Air exchanger

Clean your air exchanger filters.

Air exchangers operate mainly in winter, and it is very important to clean the filters every two or three months. 

 

PREVENTION TIPS - ALL SEASONS

Water lines

If you are away for more than three days, cut the water to the washing machine.

If the washing machine hoses start leaking while you are away, it could cause significant water damage.

Regularly check all sinks and hoses under sinks to ensure they are dry.

Replace all plastic or rubber hoses with flexible metal hoses on your plumbing and appliances. Remember that galvanized metal hoses will last 40 to 50 years.

Check valves

Have a plumber install a check valve on the drain inlet to prevent backups during heavy rain.

Soil pipes

To avoid clogging soil pipes, do not pour oil or grease into drains.

Electrical panels

Make sure you know the location of all electrical panels. Be sure to leave at least one (1) meter of clearance in front and on either side of every panel at all times.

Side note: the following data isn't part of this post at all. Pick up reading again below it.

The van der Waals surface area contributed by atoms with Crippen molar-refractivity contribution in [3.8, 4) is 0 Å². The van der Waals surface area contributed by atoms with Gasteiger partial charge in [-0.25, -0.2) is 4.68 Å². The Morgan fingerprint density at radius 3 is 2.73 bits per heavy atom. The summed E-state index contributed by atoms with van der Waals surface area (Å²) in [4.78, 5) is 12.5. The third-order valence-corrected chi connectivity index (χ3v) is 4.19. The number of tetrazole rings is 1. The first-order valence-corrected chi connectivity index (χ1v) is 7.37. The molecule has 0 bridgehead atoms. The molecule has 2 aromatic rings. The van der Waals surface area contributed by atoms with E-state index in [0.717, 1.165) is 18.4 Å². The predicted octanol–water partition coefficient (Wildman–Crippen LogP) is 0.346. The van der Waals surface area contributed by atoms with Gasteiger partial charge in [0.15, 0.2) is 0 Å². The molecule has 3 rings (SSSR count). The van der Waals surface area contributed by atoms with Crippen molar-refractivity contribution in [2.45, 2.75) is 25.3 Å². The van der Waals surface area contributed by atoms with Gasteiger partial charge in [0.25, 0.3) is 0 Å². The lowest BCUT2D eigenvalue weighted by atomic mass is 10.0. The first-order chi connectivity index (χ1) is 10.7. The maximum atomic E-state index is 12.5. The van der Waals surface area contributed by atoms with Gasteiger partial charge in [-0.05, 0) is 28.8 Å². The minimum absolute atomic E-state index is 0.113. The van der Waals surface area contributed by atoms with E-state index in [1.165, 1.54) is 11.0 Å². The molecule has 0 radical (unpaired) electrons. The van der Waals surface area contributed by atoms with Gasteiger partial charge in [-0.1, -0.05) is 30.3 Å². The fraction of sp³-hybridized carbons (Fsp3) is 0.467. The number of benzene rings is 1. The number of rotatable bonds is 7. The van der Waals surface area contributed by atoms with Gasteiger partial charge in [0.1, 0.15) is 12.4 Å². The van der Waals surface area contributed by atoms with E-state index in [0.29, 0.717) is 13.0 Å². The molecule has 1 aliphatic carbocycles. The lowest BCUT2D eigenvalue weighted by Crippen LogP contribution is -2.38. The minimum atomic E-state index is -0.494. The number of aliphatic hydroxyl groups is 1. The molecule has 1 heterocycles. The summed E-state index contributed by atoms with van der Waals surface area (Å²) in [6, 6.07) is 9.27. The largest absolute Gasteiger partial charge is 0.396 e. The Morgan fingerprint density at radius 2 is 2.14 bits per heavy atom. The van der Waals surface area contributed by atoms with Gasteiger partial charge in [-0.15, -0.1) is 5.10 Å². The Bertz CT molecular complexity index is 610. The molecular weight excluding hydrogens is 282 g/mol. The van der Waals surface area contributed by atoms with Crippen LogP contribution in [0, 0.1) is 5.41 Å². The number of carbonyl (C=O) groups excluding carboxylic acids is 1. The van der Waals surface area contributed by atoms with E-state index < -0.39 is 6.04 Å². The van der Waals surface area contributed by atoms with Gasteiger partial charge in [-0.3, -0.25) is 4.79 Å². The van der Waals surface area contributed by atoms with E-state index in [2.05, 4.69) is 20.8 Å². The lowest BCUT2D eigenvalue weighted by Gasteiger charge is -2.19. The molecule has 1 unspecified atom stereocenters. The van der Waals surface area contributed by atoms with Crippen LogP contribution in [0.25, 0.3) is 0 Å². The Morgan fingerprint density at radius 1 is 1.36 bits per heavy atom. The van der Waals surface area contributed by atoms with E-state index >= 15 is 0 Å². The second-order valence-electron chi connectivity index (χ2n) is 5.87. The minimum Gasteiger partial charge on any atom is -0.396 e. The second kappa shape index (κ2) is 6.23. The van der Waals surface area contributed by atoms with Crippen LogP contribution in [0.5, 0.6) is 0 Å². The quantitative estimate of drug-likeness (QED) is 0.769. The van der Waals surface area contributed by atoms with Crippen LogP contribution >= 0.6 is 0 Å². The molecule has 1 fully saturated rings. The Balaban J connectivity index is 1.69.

Water main

Make sure you know the location of the main water valve. If a pipe bursts or a washing machine hose starts leaking, you will have to cut the water to the house. Check the water inlet pipe and the shutoff valve regularly. If there is the slightest indication of a problem, contact a qualified plumber to make the required repairs. To limit damage in the event of an incident, inform all occupants of the house, even children, of the location of the shutoff valve.

Natural gas or propane inlets

Make sure you know the location of any natural gas or propane inlet. You have to be able to access the shutoff valve easily in the event of a leak.

Cleanouts and access hatches

Make sure you know the location of all plumbing cleanouts and access hatches to the check valves. During heavy rainfall, check valves prevent water in overflowing municipal sewage systems from backing up into basements through toilets and floor drains. If you cannot confirm that a check valve is in place, contact a plumber.

Extended absences

When you are away for an extended period, ask a friend, family member, or neighbour to check in and make sure the heating, plumbing, and everything else is in order.

FIRE PREVENTION TIPS

  • Do not use outlet multipliers in the kitchen. Plugging several appliance into the same circuit can overheat the wiring and cause a fire.
  • Do not deep fry on a conventional stove. Use a deep fryer approved by the Canadian Standards Association.
  • Keep a BC fire extinguisher in the kitchen. This type of extinguisher puts fires out and prevents the flashback typical of kitchen fires.